Silencio is the name of a membership club that opened a little over a year ago in Paris, with creative help from David Lynch. It’s built way underground, and the ambiance is quite eerie, with dim lighting and a Lynch-designed decor that’s all smoked mirrors and faded gold*.
Access is reserved to members until midnight, when the place turns into a more classic nightclub, and during this first half of the evening, they get to watch films in the twenty-four-seat cinema, enjoy private concerts, or just hang out and drink cocktails at the bar. And every Saturday night, from 8 till 10, a guest from the world of food is invited to host a tasting session and meet the members.
Two Saturdays ago, the guest was yours truly, and the theme I had chosen was superfoods: my idea was to serve four little dishes in which a maximum of ingredients would be foods that are notoriously good for you, offering a wide range of nutrients and possessing magical disease-fighting powers.
I approach this sort of thing with equal parts excitement and trepidation, and prepared as much as I could beforehand, drawing up multiple lists to steady me. Then, with my friend Mary** joining me to help, I spent the afternoon cooking in the club’s galley kitchen.
The tasting started with kale chips, since kale is newly available in Paris and Kristen, of the Kale Project, had kindly helped me procure a few bunches of dinosaur kale and curly kale.
We moved on to a sweet potato mash — French-grown organic sweet potatoes roasted in the oven, mashed with the skin on and spiked with fresh ginger and lime juice — topped with a savory granola made with mixed rolled grains, sunflower seeds, and hemp seeds.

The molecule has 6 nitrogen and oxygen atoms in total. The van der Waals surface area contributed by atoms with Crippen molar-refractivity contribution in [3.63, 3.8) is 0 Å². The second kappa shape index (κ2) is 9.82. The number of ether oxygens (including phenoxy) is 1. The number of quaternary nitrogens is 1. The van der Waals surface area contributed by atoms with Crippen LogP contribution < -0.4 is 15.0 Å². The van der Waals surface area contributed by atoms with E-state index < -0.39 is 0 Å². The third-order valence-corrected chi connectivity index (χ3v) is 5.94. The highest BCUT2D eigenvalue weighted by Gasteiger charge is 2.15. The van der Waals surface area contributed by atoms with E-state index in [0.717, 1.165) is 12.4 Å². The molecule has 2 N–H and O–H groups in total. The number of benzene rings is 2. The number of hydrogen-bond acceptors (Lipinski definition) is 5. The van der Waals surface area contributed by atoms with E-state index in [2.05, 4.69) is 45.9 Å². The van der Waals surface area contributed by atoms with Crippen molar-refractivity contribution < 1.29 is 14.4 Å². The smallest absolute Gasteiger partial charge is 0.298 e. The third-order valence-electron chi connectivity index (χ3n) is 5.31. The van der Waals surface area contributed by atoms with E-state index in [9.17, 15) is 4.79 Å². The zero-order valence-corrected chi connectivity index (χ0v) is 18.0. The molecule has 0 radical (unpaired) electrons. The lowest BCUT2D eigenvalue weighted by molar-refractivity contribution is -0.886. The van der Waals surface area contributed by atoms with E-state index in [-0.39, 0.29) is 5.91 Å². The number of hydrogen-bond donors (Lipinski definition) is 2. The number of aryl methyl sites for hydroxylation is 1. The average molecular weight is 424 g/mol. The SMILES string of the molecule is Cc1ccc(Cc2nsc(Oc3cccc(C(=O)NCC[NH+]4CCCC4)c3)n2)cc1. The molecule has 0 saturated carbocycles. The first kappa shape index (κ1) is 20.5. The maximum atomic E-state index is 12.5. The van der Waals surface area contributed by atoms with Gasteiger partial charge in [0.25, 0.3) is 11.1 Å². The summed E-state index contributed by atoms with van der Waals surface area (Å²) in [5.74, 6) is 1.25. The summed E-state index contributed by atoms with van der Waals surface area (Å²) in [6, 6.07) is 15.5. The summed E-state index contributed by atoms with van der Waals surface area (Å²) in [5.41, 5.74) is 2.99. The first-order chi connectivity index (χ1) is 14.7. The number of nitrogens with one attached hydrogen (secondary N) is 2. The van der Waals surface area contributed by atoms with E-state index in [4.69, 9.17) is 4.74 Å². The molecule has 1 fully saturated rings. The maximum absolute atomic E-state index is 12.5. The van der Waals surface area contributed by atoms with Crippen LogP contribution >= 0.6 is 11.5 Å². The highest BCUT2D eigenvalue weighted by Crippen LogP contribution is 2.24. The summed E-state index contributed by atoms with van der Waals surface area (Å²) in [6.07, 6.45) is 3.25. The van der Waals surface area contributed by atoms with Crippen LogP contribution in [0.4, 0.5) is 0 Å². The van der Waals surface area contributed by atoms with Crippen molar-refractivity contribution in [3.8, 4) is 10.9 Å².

Then came miniature pizzette, on a no-knead dough of einkorn wheat flour, topped with a little ricotta, thinly sliced broccoli, and a dollop of squash seed pesto. And finally, dessert was two-bite servings of chocolate buckwheat cake.
The event went beautifully well, and I had a fun time skipping back and forth from the kitchen to the bar, chatting with visitors, telling them all about kale, and superfoods, and why you should eat them.
As a souvenir from that evening, I wanted to share the recipe for the savory granola I served as a topping for the mashed sweet potatoes. It is derived from this one, with a few modifications: I used mixed rolled grains, added some hemp seeds, used nutritional yeast rather than parmesan to make it dairy-free, and added some barley malt syrup so it would brown nicely in the oven. And I flavored it with the hot Cajun spice mix that was included in a sample Gastronomiz box I received in preparation for an article I’m writing about culinary subscription boxes.
The resulting granola can be served as a rather addictive snack with drinks, it can top any kind of vegetable — especially mashed or steamed — for a bit of textural contrast, and it does really well over a salad of grated carrots and beets.
Have you ever had or made savory granola? How was it served, or how did you use it?
* You can read more about the club’s interior design in this interview with designer Raphael Navot.
** She’s a food stylist and she’s wonderful to work with. You should hire her!
- 300 grams (3 cups) mixed rolled grains
- 70 grams (1/2 cup) sunflower seeds
- 3 tablespoons hemp seeds
- 15 grams (1/4 cup) nutritional yeast (substitute freshly grated Parmesan cheese)
- 2 teaspoons Cajun spice mix (or other mix with a bit of heat to it)
- 1 teaspoon sea salt flakes (such as Maldon or kosher salt)
- Freshly ground black pepper
- 1 tablespoon barley malt syrup (substitute molasses)
- 60 ml (1/4 cup) olive oil, plus more for greasing
- 1 egg white
- Preheat the oven to 150°C (300°F) and grease a rimmed baking sheet with oil.
- In a large mixing bowl, combine the rolled grains, sunflower and hemp seeds, nutritional yeast, spices, salt, and a few good turns of the pepper mill. Add the syrup, oil, and egg white, and stir until well combined.
- Spread on the prepared baking sheet and bake until golden, about 20 minutes, stirring halfway through.
- Let cool on the baking sheet -- it will crisp up as it cools -- and transfer to an airtight container, where the granola will keep for up to a month.
This post was first published in November 2012 and updated in January 2016.